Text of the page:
- Transformation often comes through difficult experiences. Take your readers through your lived experiences, even when they are not easy. To really illustrate how you made a change in your life, they need to feel the circumstances and the decisions that got you to where you are today. (While you don’t need to share every detail, trust your readers enough to take them through the hard times and positive outcomes.)
- Humor can be a great way to lighten your story, add some energy, and engage your audience. It also makes writing more fun for you and more enjoyable to read. Of course, be careful about using humor that is appropriate for your audience, respectful to others, and doesn’t negate the difficulty that was necessary for your journey.
- The book format offers something else to your reader, something you can’t give them from the stage. That is, the space to digest and assimilate information at their own pace.
4. Use the same vivid language you do when you’re speaking.
Your language paints a picture in your readers’ minds.
- Here’s what you might not realize: people who enjoy reading love to use their imaginations to picture the stories you tell. They are visual people who bring your story to life in their minds’ eyes through your language. You might think that imagination is only for fiction writing. As humans, we can’t help but vividly picture everything we read.
- So use strong verbs, descriptive adjectives, and sensory details to help your readers out. For example, instead of saying, “I was angry,” you could say, “My face was burning red. I could feel the sweat starting at my temples.”
5. Illustrate your message through stories.
We humans have developed relationships through stories since we could communicate.
- The emotions and pictures you paint through stories are what people will connect with and remember later when they tell other people about your book.
- When you’re telling a story, be sure to include enough detail about yourself and other people to make the characters come to life. Include emotions and sensory information like how things looked, tasted, smelled, felt, or sounded.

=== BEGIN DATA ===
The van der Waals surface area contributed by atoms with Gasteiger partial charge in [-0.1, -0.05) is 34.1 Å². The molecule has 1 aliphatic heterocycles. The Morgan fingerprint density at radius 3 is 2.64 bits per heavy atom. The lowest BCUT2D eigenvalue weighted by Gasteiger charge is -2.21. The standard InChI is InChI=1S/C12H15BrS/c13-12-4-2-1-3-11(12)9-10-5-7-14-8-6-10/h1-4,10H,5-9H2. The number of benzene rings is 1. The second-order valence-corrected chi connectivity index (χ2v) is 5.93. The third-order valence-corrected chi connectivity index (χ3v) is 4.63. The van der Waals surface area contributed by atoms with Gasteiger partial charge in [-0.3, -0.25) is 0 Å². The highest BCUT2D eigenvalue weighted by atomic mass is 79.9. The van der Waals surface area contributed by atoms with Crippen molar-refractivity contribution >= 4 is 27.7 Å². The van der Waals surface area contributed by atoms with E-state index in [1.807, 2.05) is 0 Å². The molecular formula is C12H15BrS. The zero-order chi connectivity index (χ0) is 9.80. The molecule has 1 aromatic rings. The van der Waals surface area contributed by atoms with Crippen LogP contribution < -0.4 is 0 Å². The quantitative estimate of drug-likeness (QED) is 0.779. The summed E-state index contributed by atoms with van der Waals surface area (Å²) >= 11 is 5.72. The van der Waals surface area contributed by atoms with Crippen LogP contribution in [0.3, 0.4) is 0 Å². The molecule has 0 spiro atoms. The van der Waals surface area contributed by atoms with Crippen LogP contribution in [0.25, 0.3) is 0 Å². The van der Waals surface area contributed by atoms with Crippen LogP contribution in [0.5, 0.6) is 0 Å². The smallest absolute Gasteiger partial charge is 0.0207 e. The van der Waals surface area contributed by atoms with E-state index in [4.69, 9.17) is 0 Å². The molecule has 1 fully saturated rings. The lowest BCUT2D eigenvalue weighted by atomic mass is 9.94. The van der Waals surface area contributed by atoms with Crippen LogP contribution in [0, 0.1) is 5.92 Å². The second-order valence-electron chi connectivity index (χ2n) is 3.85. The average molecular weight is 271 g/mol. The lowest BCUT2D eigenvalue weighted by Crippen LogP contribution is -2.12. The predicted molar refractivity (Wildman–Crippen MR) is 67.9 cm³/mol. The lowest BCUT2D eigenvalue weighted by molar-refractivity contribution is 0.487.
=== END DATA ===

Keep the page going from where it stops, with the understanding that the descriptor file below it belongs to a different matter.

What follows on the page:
- Clearly show a turning point that led to some kind of transformation. For example, explain the moment that you realized something or decided to make a significant change. Readers want to visualize exactly what it felt like so they can make a similar shift in themselves.
6. Bonus! Speak It Into Existence.
- Speakers love to speak, right? You process ideas verbally, with the help of an attentive and interested audience (even if it’s just one person, like your book coach). It’s how you create and express your thoughts and ideas, and how you connect the dots.
- Recording your words and transcribing them creates written content that captures your onstage magic.
Pro tip: Take advantage of transcription technology. Otter.ai provides inexpensive transcription that is done by AI. It is good but not super accurate. Rev.com is more expensive, but much more accurate.
Of course, there’s so much more to writing a powerful and transformative book than I could put into these tips. But by following these strategies, you can bring the power of your speaking to any kind of writing you need to create. Your readers will be more engaged and more likely to remember what you have to say.
If you are at all intrigued by the idea of writing a book, I encourage you to ask yourself some questions. And here’s where I can help: I am offering you a complimentary session to review your answers, with the goal of discovering whether it makes sense for you to turn your talk (s) into a book for your audience.
- What does your audience want more of?
- What resonates with them or interests them most?
- What are their greatest challenges?
- Do you want to reach more people with your message?
- What are the main topics you would want to expand on in your book?
- What holds you back from becoming an author?
Schedule your free session today to find out how it might be possible to take your presence from the stage to the pages of your book. Intrigued? Me too. Helping you make an impact is how I make an impact. Let’s find out how to take your magic from the Stage to the Page.